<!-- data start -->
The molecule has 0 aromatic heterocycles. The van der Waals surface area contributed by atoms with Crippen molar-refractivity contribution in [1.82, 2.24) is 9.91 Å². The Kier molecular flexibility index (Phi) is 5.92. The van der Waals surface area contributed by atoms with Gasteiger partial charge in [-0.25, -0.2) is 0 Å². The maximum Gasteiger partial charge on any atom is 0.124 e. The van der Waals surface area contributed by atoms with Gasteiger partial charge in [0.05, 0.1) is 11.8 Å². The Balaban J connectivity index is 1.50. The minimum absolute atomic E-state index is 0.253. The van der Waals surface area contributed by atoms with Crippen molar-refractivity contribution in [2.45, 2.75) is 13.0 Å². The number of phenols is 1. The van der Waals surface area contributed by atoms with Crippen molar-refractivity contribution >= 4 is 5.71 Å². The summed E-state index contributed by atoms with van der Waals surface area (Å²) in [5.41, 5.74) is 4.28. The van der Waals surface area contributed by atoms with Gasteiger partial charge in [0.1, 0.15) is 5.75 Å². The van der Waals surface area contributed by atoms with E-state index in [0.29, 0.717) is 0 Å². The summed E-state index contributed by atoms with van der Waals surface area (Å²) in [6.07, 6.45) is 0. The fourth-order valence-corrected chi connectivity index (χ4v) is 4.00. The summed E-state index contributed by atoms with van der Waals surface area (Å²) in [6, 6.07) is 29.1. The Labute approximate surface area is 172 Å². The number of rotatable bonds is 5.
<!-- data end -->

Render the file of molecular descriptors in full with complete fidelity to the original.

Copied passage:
The molecule has 0 aromatic heterocycles. The van der Waals surface area contributed by atoms with Crippen molar-refractivity contribution in [1.82, 2.24) is 9.91 Å². The Kier molecular flexibility index (Phi) is 5.92. The van der Waals surface area contributed by atoms with Gasteiger partial charge in [-0.25, -0.2) is 0 Å². The maximum Gasteiger partial charge on any atom is 0.124 e. The van der Waals surface area contributed by atoms with Gasteiger partial charge in [0.05, 0.1) is 11.8 Å². The Balaban J connectivity index is 1.50. The minimum absolute atomic E-state index is 0.253. The van der Waals surface area contributed by atoms with Crippen molar-refractivity contribution in [2.45, 2.75) is 13.0 Å². The number of phenols is 1. The van der Waals surface area contributed by atoms with Crippen molar-refractivity contribution >= 4 is 5.71 Å². The summed E-state index contributed by atoms with van der Waals surface area (Å²) in [5.41, 5.74) is 4.28. The van der Waals surface area contributed by atoms with Gasteiger partial charge in [0.1, 0.15) is 5.75 Å². The van der Waals surface area contributed by atoms with E-state index in [0.29, 0.717) is 0 Å². The summed E-state index contributed by atoms with van der Waals surface area (Å²) in [6.07, 6.45) is 0. The fourth-order valence-corrected chi connectivity index (χ4v) is 4.00. The summed E-state index contributed by atoms with van der Waals surface area (Å²) in [6, 6.07) is 29.1. The Labute approximate surface area is 172 Å². The number of rotatable bonds is 5.